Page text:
Dreams Can Work For You

An article1 by Deidre Barret recounts incidents in which dreams resulted in creative discoveries. Perhaps the most famous is the dream of a snake of atoms biting its tale that lead to his discovery of the benzene ring. Others include Mendeleyev’s dream enabling him to come up with the final form of the periodic table. A dream enabled Loewi to design a neuroscience experiment that ultimately lead to a Nobel Prize. Paul Horowitz dreamed of the designs for laser telescope controls and Alan Huang dreamed of laser computing.

It is not just science and engineering, bu dreaming has had beneficial impacts on the arts. Mary Shelly‘s dreams helped her write Frankenstein. Dreams also helped Robert Louis Stevenson write Dr. Jekyl and Mr. Hyde. As for music, Beethoven, Paul McCartney, and Billy Joel all awoke with ideas for new themes and tunes. An in the area of social activism, Mahatma Gandhi reported that it was a dream that lead him to call for a nonviolent protest of British Rule of India.

Leonardo da Vinci made it a practice to mull over a problem before falling to sleep.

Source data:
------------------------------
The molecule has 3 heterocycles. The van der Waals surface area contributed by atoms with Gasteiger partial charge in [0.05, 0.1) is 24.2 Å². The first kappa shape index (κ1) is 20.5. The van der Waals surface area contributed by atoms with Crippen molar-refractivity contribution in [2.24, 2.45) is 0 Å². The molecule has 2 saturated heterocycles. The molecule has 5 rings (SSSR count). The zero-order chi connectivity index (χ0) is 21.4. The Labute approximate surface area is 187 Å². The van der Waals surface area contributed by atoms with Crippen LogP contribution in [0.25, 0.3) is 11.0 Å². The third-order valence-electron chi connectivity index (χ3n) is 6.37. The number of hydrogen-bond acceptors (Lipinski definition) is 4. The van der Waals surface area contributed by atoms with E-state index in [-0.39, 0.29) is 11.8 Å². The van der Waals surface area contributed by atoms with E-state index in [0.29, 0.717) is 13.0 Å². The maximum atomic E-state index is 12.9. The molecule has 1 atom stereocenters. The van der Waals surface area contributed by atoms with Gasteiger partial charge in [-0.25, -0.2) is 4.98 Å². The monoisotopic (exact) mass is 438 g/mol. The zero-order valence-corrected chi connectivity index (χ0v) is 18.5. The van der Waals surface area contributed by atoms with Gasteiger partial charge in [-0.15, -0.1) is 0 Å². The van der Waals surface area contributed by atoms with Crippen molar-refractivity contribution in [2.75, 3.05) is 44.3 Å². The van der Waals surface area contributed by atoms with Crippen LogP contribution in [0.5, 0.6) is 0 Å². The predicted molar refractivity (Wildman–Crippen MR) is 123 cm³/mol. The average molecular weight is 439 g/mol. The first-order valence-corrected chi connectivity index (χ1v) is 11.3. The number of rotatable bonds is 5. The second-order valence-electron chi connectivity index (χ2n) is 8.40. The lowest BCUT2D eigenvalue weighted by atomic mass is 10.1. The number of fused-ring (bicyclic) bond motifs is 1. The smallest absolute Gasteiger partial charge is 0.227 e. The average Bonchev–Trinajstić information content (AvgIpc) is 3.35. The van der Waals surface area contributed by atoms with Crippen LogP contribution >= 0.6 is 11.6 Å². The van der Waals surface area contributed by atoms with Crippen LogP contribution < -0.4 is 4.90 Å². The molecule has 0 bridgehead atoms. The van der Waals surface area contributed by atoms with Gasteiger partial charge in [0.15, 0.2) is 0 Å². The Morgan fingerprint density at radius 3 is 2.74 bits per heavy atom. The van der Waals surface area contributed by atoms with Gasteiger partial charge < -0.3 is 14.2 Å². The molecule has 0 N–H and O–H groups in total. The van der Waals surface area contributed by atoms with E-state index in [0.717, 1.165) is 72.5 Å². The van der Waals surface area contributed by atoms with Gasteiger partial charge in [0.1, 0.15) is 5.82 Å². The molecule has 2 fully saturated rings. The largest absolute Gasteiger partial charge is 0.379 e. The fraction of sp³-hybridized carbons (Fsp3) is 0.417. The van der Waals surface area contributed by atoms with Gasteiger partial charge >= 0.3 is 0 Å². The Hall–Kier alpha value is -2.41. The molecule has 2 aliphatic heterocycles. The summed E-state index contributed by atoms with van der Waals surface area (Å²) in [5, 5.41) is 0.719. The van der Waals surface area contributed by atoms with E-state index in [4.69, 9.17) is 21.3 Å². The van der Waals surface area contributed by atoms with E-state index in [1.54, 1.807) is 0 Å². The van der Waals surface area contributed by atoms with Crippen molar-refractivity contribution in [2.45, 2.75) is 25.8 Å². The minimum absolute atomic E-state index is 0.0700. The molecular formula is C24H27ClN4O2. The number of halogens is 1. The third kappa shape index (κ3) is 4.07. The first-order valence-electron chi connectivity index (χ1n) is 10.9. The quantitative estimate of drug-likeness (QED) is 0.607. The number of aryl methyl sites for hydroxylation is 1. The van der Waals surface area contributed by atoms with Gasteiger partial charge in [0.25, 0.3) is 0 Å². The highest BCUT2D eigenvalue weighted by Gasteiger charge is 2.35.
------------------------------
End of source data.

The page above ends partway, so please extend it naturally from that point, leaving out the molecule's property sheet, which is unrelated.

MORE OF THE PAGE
That dreaming can be productive should not be too surprising to readers of the Healthymemory Blog, as a large part of mental activity takes place below the level of conscious awareness. Our minds are actively working even when we are not aware that they are working. Dreaming is just another cognitive state; one that can result in productive results. Barret reports a variety of studies that report some success in setting up people so that their dreams will solve problems. Often, the results are nil, but sometimes they are fruitful.

Barret provides the following tips on how to intentionally try to dream about a problem in the hope that it will lead to a solution:

At bedtime, imagine yourself dreaming about the problem, awakening, and writing on a notepad besides your bed.

If possible, arrange objects connected to the problem on a bedside table or on the wall across the room.

Write down a brief description and keep this note close to your bed. Also keep pen, paper, and a flashlight besides it.

Then review the problem for a few minutes before actually going to bed.

When in the bed, imagine the problem, as a concrete object if possible.

Convince yourself that you want to dream about the problem before your drift off to sleep.

Lie quietly when you awake before you get out of bed. Try to recall as much of the dream as you can and write it down.

If you are interested in this topic, Barret has written a book, The Committee of Sleep: How Artists, Scientists, and Athletes Use Dreams for Creative Problem-Solving__and How You Can Too. Crown (Random House) 2001. The International Association for the Study of Dreams also has a website: www.asdreams.org.

1Barrett, D. (2011). Answers in Your Dreams. Scientific American Mind, November/December, 27-33.


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